Additionally, this must mean that Amash is against individual pardons and commutations because that doesn’t benefit an entire class.

                1. They are being relieved of a cost that all of their potential competitors must bear. I’m not an MBA, but that sure looks like a benefit to me.

  2. We should have a reality show called Congress(wo)man Swap, where a district with a mediocre Congressman gets to switch for a time with a district with a good Congressman.

    But I realize that this would basically involve every district swapping to get Amash.

      1. Dammit autocorrect, learn our fucking reps.

  3. It’s improper, however, for Congress to write a bill that names and benefits one private project

    I’d be in favor of a constitutional amendment stating just that.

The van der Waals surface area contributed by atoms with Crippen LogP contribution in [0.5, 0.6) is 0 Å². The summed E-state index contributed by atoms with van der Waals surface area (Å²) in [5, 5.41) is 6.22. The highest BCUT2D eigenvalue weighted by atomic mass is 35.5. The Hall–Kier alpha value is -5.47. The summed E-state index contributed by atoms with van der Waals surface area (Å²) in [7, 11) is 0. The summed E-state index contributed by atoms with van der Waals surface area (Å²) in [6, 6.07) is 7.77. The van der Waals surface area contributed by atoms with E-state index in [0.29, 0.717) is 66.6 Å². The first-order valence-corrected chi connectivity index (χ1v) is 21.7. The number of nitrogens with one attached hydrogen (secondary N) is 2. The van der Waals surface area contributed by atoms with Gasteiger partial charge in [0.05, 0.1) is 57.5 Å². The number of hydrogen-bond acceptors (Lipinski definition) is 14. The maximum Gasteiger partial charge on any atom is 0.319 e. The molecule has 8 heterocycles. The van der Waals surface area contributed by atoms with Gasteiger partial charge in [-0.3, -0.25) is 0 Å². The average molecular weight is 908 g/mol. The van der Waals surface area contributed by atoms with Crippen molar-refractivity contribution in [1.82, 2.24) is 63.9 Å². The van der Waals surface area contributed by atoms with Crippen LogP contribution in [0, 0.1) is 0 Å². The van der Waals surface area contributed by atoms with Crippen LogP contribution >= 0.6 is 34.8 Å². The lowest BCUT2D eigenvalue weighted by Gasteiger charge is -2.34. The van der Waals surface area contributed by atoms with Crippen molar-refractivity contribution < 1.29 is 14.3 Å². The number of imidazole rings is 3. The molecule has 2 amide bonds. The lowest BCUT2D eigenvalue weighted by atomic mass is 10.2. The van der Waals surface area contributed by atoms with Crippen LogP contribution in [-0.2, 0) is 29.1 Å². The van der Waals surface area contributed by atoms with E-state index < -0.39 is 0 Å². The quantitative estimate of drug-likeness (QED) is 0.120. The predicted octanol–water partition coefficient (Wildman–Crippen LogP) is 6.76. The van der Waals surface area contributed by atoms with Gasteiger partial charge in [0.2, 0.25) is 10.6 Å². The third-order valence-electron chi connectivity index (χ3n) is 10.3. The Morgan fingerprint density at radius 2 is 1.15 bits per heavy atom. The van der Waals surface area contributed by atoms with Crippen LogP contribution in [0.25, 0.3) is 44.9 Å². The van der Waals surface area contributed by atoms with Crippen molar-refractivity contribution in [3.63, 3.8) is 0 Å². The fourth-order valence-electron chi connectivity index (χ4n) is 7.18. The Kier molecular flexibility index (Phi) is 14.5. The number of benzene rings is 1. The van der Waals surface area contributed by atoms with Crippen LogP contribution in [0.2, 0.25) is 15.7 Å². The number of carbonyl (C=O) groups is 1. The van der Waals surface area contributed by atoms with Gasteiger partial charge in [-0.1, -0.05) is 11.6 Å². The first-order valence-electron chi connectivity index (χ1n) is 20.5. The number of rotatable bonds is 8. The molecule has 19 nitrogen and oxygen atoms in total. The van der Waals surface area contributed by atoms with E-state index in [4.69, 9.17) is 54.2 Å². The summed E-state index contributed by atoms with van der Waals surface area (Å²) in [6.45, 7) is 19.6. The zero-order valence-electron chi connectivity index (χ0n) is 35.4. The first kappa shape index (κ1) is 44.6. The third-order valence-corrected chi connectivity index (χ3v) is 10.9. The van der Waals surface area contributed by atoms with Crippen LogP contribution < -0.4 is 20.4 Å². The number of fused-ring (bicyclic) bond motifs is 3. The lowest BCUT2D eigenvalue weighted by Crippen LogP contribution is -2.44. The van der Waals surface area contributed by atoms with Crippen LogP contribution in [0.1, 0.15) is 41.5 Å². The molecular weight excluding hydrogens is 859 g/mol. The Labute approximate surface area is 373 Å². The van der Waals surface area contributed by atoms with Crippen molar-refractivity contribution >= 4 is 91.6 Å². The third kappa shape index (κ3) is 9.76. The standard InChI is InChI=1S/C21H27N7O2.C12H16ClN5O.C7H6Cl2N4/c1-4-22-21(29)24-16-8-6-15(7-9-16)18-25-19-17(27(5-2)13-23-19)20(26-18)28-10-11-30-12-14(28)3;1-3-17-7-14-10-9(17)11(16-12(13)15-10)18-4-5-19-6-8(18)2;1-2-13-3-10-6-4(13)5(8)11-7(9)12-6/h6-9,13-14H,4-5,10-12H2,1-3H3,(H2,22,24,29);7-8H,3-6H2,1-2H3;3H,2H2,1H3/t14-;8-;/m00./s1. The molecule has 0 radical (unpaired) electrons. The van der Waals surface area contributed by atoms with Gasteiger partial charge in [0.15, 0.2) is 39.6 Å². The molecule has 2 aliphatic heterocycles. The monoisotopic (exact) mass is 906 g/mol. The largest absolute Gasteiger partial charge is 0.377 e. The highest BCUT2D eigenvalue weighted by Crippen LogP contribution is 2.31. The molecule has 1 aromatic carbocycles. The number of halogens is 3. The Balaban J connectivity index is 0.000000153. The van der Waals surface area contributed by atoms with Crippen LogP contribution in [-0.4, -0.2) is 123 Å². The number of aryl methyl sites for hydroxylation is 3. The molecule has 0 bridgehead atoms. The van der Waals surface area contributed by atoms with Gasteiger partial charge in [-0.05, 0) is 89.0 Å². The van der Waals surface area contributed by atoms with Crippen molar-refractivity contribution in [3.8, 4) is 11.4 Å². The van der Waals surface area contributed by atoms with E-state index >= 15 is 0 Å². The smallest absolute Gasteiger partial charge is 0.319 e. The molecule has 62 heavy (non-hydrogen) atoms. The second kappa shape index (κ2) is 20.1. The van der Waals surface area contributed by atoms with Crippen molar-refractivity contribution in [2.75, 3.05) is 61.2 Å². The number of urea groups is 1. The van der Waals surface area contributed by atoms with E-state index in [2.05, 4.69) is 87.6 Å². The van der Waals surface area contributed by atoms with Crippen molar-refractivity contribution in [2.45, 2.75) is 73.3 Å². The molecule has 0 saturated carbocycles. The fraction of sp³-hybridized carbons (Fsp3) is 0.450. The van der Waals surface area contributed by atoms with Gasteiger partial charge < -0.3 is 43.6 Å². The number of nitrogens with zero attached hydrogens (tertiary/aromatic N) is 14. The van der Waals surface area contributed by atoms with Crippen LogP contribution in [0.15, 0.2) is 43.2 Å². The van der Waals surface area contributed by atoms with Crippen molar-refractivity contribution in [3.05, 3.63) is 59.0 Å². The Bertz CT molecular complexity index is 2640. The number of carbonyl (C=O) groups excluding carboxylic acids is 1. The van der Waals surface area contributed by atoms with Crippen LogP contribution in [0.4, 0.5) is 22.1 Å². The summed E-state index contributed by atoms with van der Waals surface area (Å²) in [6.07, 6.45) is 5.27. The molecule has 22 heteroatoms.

Congress and the States shall make no law favoring or discriminating against one individual or group of individuals over another.

    You can write a law that says no one may introduce arsenic into the environment in such and such a quantity, but you can’t say “oil companies” may not.

    It’d be a good step in eliminating cronyism. It would also limit government to a point where it might almost be affordable.

    1. Maybe reading something like this?

      No State shall make or enforce any law which shall abridge the privileges or immunities of citizens of the United States; nor shall any State deprive any person of life, liberty, or property, without due process of law; nor deny to any person within its jurisdiction the equal protection of the laws.

      1. That obviously:

        a. Only applies to states.
        b. Was written to apply only to laws discriminating against blacks.
        c. Doesn’t really mean what is says.